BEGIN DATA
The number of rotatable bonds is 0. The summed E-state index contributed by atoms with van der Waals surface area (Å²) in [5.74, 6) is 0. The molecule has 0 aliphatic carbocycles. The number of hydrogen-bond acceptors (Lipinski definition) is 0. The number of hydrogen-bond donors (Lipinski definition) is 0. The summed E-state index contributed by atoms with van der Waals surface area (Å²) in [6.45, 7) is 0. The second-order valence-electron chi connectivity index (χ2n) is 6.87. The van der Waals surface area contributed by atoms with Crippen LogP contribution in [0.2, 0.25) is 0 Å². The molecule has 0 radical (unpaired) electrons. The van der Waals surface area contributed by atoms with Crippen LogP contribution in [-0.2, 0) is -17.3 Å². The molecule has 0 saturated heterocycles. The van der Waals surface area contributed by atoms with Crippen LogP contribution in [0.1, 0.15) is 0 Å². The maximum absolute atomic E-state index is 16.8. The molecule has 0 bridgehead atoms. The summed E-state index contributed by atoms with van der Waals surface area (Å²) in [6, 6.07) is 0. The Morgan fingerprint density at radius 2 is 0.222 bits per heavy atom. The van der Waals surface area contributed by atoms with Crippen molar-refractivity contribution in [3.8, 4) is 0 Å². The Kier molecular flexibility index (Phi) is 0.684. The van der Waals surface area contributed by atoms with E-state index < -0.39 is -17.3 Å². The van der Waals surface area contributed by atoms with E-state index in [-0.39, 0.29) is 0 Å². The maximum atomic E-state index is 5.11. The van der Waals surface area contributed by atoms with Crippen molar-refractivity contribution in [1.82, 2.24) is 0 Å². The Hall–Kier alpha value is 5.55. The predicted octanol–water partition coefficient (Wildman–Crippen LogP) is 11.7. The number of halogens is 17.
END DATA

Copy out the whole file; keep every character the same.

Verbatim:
The number of rotatable bonds is 0. The summed E-state index contributed by atoms with van der Waals surface area (Å²) in [5.74, 6) is 0. The molecule has 0 aliphatic carbocycles. The number of hydrogen-bond acceptors (Lipinski definition) is 0. The number of hydrogen-bond donors (Lipinski definition) is 0. The summed E-state index contributed by atoms with van der Waals surface area (Å²) in [6.45, 7) is 0. The second-order valence-electron chi connectivity index (χ2n) is 6.87. The van der Waals surface area contributed by atoms with Crippen LogP contribution in [0.2, 0.25) is 0 Å². The molecule has 0 radical (unpaired) electrons. The van der Waals surface area contributed by atoms with Crippen LogP contribution in [-0.2, 0) is -17.3 Å². The molecule has 0 saturated heterocycles. The van der Waals surface area contributed by atoms with Crippen LogP contribution in [0.1, 0.15) is 0 Å². The maximum absolute atomic E-state index is 16.8. The molecule has 0 bridgehead atoms. The summed E-state index contributed by atoms with van der Waals surface area (Å²) in [6, 6.07) is 0. The Morgan fingerprint density at radius 2 is 0.222 bits per heavy atom. The van der Waals surface area contributed by atoms with Crippen molar-refractivity contribution in [3.8, 4) is 0 Å². The Kier molecular flexibility index (Phi) is 0.684. The van der Waals surface area contributed by atoms with E-state index < -0.39 is -17.3 Å². The van der Waals surface area contributed by atoms with E-state index in [-0.39, 0.29) is 0 Å². The maximum atomic E-state index is 5.11. The van der Waals surface area contributed by atoms with Crippen molar-refractivity contribution in [1.82, 2.24) is 0 Å². The Hall–Kier alpha value is 5.55. The predicted octanol–water partition coefficient (Wildman–Crippen LogP) is 11.7. The number of halogens is 17.